"It's the reason so many people want to go to WWDC," Apple vice president of Worldwide Developer Relations Ron Okamoto told me. "It's hard to export all those engineers." And WWDC's reach is indeed worldwide, as the name suggests: The show draws a huge international crowd, and Apple is seeing big gains in developers from places like China, India, and now Eastern Europe. Last year, there were over 4200 developers from 44 countries at WWDC, and Apple expects to exceed that mark this year.
Apple has historically used WWDC to reveal information about its products, though it's worth noting that only the keynote address--usually provided by CEO Steve Jobs--is public. After that, the content of the show is kept under non-disclosure agreement (NDA), though Apple eventually releases the show content to all of its developers. Apple says the NDA is crucial, because it lets the company really go deep with developers.
At last year's show, Jobs showed off several features of its upcoming Leopard revision to Mac OS X and promised that the company would later reveal other "secret" features. (These features, presumably, will be revealed next week at this year's show.) Previously, Apple used the WWDC to announce such things as the Mac Pro workstation, the Intel switch, and various other hardware and software products. In the Mac community, there are two regularly-scheduled events, MacWorld in January and WWDC--that fans and fanatics can look forward to each year, assured that Apple will announce something impressive.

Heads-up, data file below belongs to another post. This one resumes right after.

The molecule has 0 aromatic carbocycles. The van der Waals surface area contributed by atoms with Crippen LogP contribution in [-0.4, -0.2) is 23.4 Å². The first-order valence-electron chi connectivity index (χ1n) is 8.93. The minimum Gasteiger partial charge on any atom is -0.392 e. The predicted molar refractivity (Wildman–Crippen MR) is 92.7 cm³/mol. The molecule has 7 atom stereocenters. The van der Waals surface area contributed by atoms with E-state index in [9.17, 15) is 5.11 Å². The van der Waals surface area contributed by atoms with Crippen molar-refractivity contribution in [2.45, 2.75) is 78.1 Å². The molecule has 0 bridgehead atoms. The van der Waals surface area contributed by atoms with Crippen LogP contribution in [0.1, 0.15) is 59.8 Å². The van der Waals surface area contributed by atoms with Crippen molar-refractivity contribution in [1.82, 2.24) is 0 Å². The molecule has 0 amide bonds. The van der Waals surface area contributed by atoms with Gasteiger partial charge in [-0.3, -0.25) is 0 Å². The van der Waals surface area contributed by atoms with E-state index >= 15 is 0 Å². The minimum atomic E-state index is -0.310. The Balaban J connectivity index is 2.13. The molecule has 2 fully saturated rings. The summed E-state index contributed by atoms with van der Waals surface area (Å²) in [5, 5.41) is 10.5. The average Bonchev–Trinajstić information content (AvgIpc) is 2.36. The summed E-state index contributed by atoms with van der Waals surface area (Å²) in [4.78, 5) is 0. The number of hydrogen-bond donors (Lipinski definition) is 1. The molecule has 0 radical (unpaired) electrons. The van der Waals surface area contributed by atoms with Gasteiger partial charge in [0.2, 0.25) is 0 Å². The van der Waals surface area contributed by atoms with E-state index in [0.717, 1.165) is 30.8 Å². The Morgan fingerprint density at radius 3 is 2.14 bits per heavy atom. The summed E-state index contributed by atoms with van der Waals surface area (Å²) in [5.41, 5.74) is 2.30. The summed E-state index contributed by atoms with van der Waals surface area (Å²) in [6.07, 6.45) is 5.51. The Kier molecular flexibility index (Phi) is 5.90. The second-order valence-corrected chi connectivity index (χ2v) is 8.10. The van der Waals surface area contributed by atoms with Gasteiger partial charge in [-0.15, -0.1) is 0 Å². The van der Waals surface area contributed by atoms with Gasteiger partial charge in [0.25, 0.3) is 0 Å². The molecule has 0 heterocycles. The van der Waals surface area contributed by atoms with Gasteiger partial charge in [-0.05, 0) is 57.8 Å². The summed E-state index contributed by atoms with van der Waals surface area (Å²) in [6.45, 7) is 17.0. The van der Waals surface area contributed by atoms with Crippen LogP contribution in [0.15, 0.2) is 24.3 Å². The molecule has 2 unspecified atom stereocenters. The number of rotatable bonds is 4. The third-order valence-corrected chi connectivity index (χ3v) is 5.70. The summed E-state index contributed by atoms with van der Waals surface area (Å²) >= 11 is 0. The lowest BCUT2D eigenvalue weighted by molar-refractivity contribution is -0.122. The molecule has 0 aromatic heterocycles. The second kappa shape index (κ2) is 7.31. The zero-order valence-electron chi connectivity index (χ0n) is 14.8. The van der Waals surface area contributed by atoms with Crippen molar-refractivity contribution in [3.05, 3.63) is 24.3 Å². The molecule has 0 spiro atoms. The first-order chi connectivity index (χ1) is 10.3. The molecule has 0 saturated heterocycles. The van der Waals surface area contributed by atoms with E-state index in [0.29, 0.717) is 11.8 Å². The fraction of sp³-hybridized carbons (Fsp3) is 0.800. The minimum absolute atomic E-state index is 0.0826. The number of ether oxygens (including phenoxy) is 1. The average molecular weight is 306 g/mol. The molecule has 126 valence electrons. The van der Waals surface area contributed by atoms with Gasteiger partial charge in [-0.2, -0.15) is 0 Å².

Of course, WWDC is really about developers. And at the show itself, developers can interact with the aforementioned Apple engineers, learn about new technologies they might want to target in the future, and generally get a level of access to the company that is impossible elsewhere. It's a week-long geek-fest that will eventually lead to the software Mac users will have a year or so down the road. WWDC features hands-on sessions, real-time tech demonstrations, coding samples, and hands-on labs. Apple also provides attendees with Coding Head Starts before the show so they can get up to speed and hit the ground running when they arrive in San Francisco. These tools have been very well received, Apple says.
For the 2007 edition of WWDC, Apple tells me there are three core areas of focus. First, the company will indeed divulge the final feature set for Leopard, its now-overdue Mac OS X revision. "We introduced Leopard to developers at last year's WWDC," Okamoto said. "This year, we're going to give them a basically feature-complete Leopard version to work on and take back to their shops. The [Leopard beta version] is built around giving our developers a way to test and optimize and take advantage of the new features."
Leopard's influence will extend beyond the show as well. Throughout the year, Apple's developer relations team will be giving Leopard tech talks around North America, Europe, Poland, and Asia, discussing the latest features and technologies. Past versions of these talks have been well-attended, Apple says, and the company plans to keep it up past Leopard's October 2007 launch.